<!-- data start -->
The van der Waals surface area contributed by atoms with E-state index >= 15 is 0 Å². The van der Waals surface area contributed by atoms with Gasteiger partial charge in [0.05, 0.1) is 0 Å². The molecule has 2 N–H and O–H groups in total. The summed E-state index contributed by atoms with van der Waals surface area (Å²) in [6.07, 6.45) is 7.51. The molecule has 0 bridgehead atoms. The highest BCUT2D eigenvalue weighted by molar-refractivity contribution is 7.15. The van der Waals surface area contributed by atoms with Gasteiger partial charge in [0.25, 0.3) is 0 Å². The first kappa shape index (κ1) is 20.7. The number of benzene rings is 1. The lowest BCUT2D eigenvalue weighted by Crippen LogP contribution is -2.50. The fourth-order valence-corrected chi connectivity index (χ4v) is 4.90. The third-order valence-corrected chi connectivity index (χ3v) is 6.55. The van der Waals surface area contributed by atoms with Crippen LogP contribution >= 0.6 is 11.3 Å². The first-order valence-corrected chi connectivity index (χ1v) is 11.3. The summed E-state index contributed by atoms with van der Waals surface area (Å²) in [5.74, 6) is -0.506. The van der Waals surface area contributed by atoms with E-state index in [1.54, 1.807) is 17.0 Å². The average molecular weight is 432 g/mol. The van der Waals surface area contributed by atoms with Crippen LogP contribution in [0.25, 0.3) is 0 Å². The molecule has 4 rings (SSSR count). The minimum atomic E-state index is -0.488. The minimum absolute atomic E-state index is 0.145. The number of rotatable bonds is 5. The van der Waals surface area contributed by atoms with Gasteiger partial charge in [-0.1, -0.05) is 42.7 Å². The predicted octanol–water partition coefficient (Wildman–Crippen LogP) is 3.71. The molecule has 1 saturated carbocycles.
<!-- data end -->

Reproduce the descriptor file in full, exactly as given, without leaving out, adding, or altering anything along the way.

The van der Waals surface area contributed by atoms with E-state index >= 15 is 0 Å². The van der Waals surface area contributed by atoms with Gasteiger partial charge in [0.05, 0.1) is 0 Å². The molecule has 2 N–H and O–H groups in total. The summed E-state index contributed by atoms with van der Waals surface area (Å²) in [6.07, 6.45) is 7.51. The molecule has 0 bridgehead atoms. The highest BCUT2D eigenvalue weighted by molar-refractivity contribution is 7.15. The van der Waals surface area contributed by atoms with Gasteiger partial charge in [0.25, 0.3) is 0 Å². The first kappa shape index (κ1) is 20.7. The number of benzene rings is 1. The lowest BCUT2D eigenvalue weighted by Crippen LogP contribution is -2.50. The fourth-order valence-corrected chi connectivity index (χ4v) is 4.90. The third-order valence-corrected chi connectivity index (χ3v) is 6.55. The van der Waals surface area contributed by atoms with Crippen LogP contribution >= 0.6 is 11.3 Å². The first-order valence-corrected chi connectivity index (χ1v) is 11.3. The summed E-state index contributed by atoms with van der Waals surface area (Å²) in [5.74, 6) is -0.506. The van der Waals surface area contributed by atoms with E-state index in [1.54, 1.807) is 17.0 Å². The average molecular weight is 432 g/mol. The van der Waals surface area contributed by atoms with Crippen LogP contribution in [0.25, 0.3) is 0 Å². The molecule has 4 rings (SSSR count). The minimum atomic E-state index is -0.488. The minimum absolute atomic E-state index is 0.145. The number of rotatable bonds is 5. The van der Waals surface area contributed by atoms with Gasteiger partial charge in [-0.1, -0.05) is 42.7 Å². The predicted octanol–water partition coefficient (Wildman–Crippen LogP) is 3.71. The molecule has 1 saturated carbocycles.